The v-10 does not have pusher blowers so the particle start up is to use the motor vacuum (dino) to pull the WG to the motor. The time on dino can be measured in seconds vs. minutes if there is no rush for driving and the vacuum motors are used to heat the gasifier. After the start of the morning the time for starting is less.

In this video from 4:50 -5:25 one might estimate dino usage.

In this video it shows driving while the gasifier is warming 1:50-3:25

After the trucks have been operated and have set less than 3-4 hours this video shows the particle starting process and the one I use for most daily routines.

This video shows with blowers no gasoline is necessary but for particle use a little gasoline is cheap.

When driving the dakotas on long trips 400-800 miles I am not able to see much difference in the dino gauge. If I pull to the side of the road to refuel the gasifier and entering fast traffic when finished I will use dino about a min. If there is no need for fast acceleration I may use dino for only seconds.

If I have stopped for a while I will use the procedure in vid #3 to get back on the road.
I added some fuel to the 92 dakota in the last trip we took to MO. I can’t remember when I last added to the 93?

HWWT

Wayne: Thanks for the great input.

I am curious about the amount of smoke/exhaust coming off your truck in the first video around the minute 6:00 mark. It seems to be about mid-bed, 2 or so feet forward of your rear axle. Is that an exhaust leak from a heat exchanger? Expelled woodgas that wasn’t clean enough to run through the engine yet? Straight-piped exhaust at the cat?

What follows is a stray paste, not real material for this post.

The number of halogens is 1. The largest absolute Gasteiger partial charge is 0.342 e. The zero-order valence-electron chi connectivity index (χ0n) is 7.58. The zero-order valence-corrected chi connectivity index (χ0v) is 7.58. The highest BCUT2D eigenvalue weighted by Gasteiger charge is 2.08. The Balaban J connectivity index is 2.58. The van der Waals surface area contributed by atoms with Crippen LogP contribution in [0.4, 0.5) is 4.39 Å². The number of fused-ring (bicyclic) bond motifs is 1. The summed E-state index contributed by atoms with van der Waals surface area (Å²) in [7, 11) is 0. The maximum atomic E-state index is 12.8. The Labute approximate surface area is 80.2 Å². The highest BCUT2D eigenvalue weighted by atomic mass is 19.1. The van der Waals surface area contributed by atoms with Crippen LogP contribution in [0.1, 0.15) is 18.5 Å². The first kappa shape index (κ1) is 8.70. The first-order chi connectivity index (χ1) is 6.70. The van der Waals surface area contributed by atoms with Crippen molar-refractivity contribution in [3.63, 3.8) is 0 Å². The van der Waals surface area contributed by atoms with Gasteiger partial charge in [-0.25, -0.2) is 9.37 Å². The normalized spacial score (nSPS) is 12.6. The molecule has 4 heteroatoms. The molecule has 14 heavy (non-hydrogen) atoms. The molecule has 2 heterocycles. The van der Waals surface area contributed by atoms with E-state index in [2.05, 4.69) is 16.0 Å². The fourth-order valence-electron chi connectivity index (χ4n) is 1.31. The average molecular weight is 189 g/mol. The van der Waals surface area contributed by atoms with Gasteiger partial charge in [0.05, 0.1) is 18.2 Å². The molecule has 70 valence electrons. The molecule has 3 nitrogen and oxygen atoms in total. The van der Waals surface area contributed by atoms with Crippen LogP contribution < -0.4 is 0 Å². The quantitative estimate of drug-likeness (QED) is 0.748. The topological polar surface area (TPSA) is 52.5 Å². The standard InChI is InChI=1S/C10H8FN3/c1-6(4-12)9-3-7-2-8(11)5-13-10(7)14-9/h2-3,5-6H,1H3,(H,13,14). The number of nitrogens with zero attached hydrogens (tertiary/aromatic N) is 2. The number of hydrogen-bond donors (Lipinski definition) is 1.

Also, somewhat off-topic, have you calculated the required HP/Torque/RPM to smoothly run a wood chunker similar to yours? Also, do you happen know the gear ratios for the rearend you use? Would a higher or lower ratio be better for such an application?

Thanks again for the great info.

Brian,

It might not be obvious, that video was taken in mid-January, temperatures likely in the 30s. What you’re seeing is water vapor “steam” from the exhaust, same as any car would make, until fully warmed up.

Good Morning Brian,

Thanks for pointing that out. The video might be misleading but on very cold morning there will be steam coming from the motor exhaust for the first few minutes, gasoline powered or wood powered.

Because I was demonstrating a cold start up there was no running of the motor prior to the light off.

Yes you are looking at the exhaust pipe about mid section of the truck.
The only area there should be any smoke visible is from the open hopper lid when refueling or reversing the air flow. When lighting the gasifier if there is any smoke exiting the blower ports or flare ports the char bed is poor. (Visible haze OK)

I am turning the wood chunker input at 400-500 rpm. I think it would require 2-4 HP. The fly wheel is very beneficial on this setup.
The ratio of the rear-end is 6-1. If one is building from a big truck rear-end the ratios will be very close to mine. I am very satisfied with the rpm of the cutting action, I wouldn’t want it any faster or slower.